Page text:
Special Places

Amid the splendid scenery of the Black Hills National Forest are 11 reservoirs, 30 campgrounds, 32 picnic areas, 2 scenic byways, 1,300 miles of streams, 13,000 acres of wilderness, 353 miles of trails, and much more.   Every location in the Black Hills is a special place, but there are hidden gems around every corner.  

Historic picture of two women rafting

Also be sure to check our "About the Area" page to learn about the special places offered by our neighbors in the Black Hills, such as the national parks, state parks, and local attractions.

 

Special Place - Hardy Guard Station

The Hardy Guard Station was listed in January 2012 to the National Register of Historic Places. READ MORE...

Hardy Guard Station Sign

Highlighted Areas

Summit Ridge Cabin

The Summit Ridge Lookout Cabin is a former fire lookout cabin that is currently available for rent. This primitive USFS cabin is eligible for listing on the National Register of Historic Places. The cabin measures 22x32 feet and sleeps 7 comfortably. The location also has room for a camp trailer or tent. Groups as large as 10 may rent the cabin. For more information, or to make reservations, go to Summit Ridge Lookout Cabin (SD

 

WATCH VIDEO: Summit Ridge Cabin


Mount Roosevelt Picnic Area

VIDEO: Mount Roosevelt Virtual Tour

The famous Deadwood Sheriff, Seth Bullock, built the Mount Roosevelt Friendship Tower in 1919 as a dedication to President Theodore Roosevelt, his close friend of many years. Bullock wanted to create a memorial of his friend’s life and a place where people could view wide open spaces that both Bullock and Roosevelt had become so fond of during their lives.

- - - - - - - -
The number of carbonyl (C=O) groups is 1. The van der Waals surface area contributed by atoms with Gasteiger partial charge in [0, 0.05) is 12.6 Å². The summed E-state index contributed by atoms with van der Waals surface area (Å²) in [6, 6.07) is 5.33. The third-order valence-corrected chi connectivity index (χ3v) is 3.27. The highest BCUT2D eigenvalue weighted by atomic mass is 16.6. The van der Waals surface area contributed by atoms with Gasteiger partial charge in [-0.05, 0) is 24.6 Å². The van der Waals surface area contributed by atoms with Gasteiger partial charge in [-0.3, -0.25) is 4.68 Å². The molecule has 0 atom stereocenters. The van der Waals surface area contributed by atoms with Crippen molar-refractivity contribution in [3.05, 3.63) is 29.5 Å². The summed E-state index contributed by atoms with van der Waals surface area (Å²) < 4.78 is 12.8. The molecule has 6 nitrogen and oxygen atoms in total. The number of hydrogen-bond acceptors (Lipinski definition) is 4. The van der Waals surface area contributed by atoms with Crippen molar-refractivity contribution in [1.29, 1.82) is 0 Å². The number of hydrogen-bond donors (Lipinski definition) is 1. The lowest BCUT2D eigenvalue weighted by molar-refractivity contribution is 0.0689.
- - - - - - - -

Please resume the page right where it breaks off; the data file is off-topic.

Bullock was Deadwood’s first sheriff, founded the town of Belle Fourche, and was a U.S. Marshal for South Dakota. He was also an early Forest Supervisor on the Black Hills National Forest, appointed to the task by President Roosevelt. Bullock would help establish Wind Cave National Park, Devils Tower National Monument, and the D.C. Booth National Fish Hatchery. President Teddy Roosevelt was known as the “Conservationist President,” because of his vision for protecting public lands, wildlife, and natural resources. Together, these two historical figures played a major role in the conservation movement of the Black Hills.

In 1919, the Society of Black Hills Pioneers provided financial support to build the Tower and in 1966, the Society donated the Tower to the United States Forest Service. In 2005, the Tower was added to the National Register of Historic Places.

Mount Roosevelt, also called the Friendship Tower, underwent stabilization in 2010 to reinforce the base and restore the monument for public use. At that time, North Zone Engineer, Dave Plummer, worked with Boxelder Job Corps students and a stone mason specializing in historical restoration to restore and repair the original rock masonry of the Tower. The restoration work on the Tower was funded by the American Recovery and Reinvestment Act (ARRA). The Deadwood Historic Preservation Commission, the Black Hills Parks and Forest Association, and the Black Hills National Forest have all contributed to the restoration of the Tower as well.

The Mount Roosevelt Picnic Area has five picnic sites. Restroom facilities are available.